Finally, there are the metamorphic rocks. As the name suggests, these rocks are formed when going through a metamorphic phase.
When the solid types of sedimentary rocks or granite are under high pressure, the bindings inside the rock change. The resulting rocks are marble (from limestone), slate (from claystone) and gneiss (from granite).
There are a lot of different rock types. The categories are obtained by the origin and phase of the rocks.
The acid test is a test that geologists use to not only help determine the type of minerals present in a rock but also help in deriving the type of rock itself based on the types of minerals.
The acid test isn’t a conclusive test. It only indicates if a certain type of mineral is present in the rock.
The acid that is mostly used for the acid test is hydrochloric acid (HCl), with a concentration between 5% and 10%.
When a small amount of this substance is dropped onto the rock, it can either do nothing or start bubbling.
When there is a bubbling effect when the acid is dropped onto the rock, it indicates the presence of carbonate minerals (minerals that contain the carbonate ion: CO3).
The main carbonate minerals are:
- Aragonite (CaCO3)
- Calcite (CaCO3)
- Dolomite (CaMg(CO3)2)
- Azurite (Cu3(CO3)2(OH)2)
This isn’t the full list of carbonate minerals, but these are the most important. On top of that, these minerals have the strongest reactions with the acid.
For other carbonate minerals, the reaction is sometimes too weak to even observe with the naked eye.
A magnifying glass may be needed to see the bubbling in those cases. To strengthen the reaction, you could warm the acid, the reaction is strengthened when using higher temperatures.
The acid test consists of pouring acid over a mineral or rock. If it starts bubbling, carbonate minerals are present.
When the mineral comes into contact with the acid, they initiate a chemical reaction.
The mineral breaks apart, and forms, together with the HCl four new compounds. Aside from the Cl ions and Metal ions, water (H2O) and carbon dioxide (CO2) are formed.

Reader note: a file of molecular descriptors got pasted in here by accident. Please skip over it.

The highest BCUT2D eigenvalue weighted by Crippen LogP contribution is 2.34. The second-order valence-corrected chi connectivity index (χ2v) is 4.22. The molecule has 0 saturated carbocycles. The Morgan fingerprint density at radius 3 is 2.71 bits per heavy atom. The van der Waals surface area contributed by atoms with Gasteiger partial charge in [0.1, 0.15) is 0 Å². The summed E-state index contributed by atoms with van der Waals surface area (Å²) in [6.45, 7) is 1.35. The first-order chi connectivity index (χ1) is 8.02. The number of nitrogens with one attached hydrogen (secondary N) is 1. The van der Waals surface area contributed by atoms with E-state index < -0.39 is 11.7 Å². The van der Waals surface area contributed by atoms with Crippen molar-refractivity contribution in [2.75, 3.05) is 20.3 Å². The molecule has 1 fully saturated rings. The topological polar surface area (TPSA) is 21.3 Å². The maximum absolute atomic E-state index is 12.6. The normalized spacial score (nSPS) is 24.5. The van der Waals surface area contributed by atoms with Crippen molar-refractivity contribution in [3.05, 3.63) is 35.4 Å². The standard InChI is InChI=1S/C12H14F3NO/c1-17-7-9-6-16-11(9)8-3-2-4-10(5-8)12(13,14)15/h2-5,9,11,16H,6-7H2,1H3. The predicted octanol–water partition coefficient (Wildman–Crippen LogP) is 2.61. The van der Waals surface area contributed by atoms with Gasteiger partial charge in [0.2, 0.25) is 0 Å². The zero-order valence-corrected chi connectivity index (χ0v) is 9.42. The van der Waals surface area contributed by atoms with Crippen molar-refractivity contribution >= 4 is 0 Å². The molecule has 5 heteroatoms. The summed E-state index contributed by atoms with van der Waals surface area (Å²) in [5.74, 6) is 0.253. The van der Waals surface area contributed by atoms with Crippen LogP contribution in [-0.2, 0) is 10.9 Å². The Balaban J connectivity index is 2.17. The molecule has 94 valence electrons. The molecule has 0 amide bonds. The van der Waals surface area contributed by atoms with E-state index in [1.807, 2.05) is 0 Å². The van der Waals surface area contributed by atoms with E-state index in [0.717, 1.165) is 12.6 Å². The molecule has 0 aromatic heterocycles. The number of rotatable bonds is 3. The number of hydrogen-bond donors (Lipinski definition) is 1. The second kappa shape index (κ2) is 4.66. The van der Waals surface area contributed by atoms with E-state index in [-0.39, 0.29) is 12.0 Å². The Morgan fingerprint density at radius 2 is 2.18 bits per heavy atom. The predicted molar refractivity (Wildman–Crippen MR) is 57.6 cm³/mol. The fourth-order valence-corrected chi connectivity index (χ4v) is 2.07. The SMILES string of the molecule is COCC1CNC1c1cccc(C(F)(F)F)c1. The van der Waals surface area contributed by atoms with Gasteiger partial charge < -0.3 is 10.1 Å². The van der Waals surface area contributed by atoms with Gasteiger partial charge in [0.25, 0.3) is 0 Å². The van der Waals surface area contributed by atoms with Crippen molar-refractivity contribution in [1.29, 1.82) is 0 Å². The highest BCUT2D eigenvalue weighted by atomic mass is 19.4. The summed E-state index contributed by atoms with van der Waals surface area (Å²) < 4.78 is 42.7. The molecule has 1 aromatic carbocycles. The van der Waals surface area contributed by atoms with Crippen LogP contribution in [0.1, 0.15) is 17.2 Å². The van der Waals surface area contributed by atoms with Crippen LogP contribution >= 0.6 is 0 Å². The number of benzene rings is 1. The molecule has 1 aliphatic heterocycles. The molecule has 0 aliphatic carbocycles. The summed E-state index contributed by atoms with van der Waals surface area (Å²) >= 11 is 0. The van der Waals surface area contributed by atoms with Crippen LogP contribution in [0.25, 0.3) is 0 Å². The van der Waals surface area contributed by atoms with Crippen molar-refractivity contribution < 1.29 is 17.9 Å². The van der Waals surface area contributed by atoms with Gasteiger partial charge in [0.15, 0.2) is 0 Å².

Carbon dioxide is a gas, in combination with the water that is formed too, the bubbles arise.
Some minerals react more heavily, resulting in more bubbles forming. Hereunder is an example of the reaction between Magnesite (MgCO3) and HCl.
Rocks contain two or more minerals. You can perform the acid test on a rock to discover if there are carbonate minerals present in the rock.
This solely won’t tell you which type of rock it is, but in combination with other determination methods, it can help.
The acid test can be a very important tool to determine if a mineral is a carbonate mineral. It can also be an important step in the determination of rocks because there are many rock types built up of different minerals with different properties.
To get to the answer to the question: what does the acid test tell you about a mineral, we had to cross different disciplines.
The acid test is a perfect example of chemics used in other disciplines. Geologists are dependent on the chemics behind the reaction between the mineral and acid to help determine minerals and rocks.
It’s important to be said that the acid test isn’t a definitive test, you can only use it to determine if there are carbonate minerals in the rock, it can’t be used to determine the rock type.
But it’s perfect in a sequence of determination experiments and is used that way most of the time.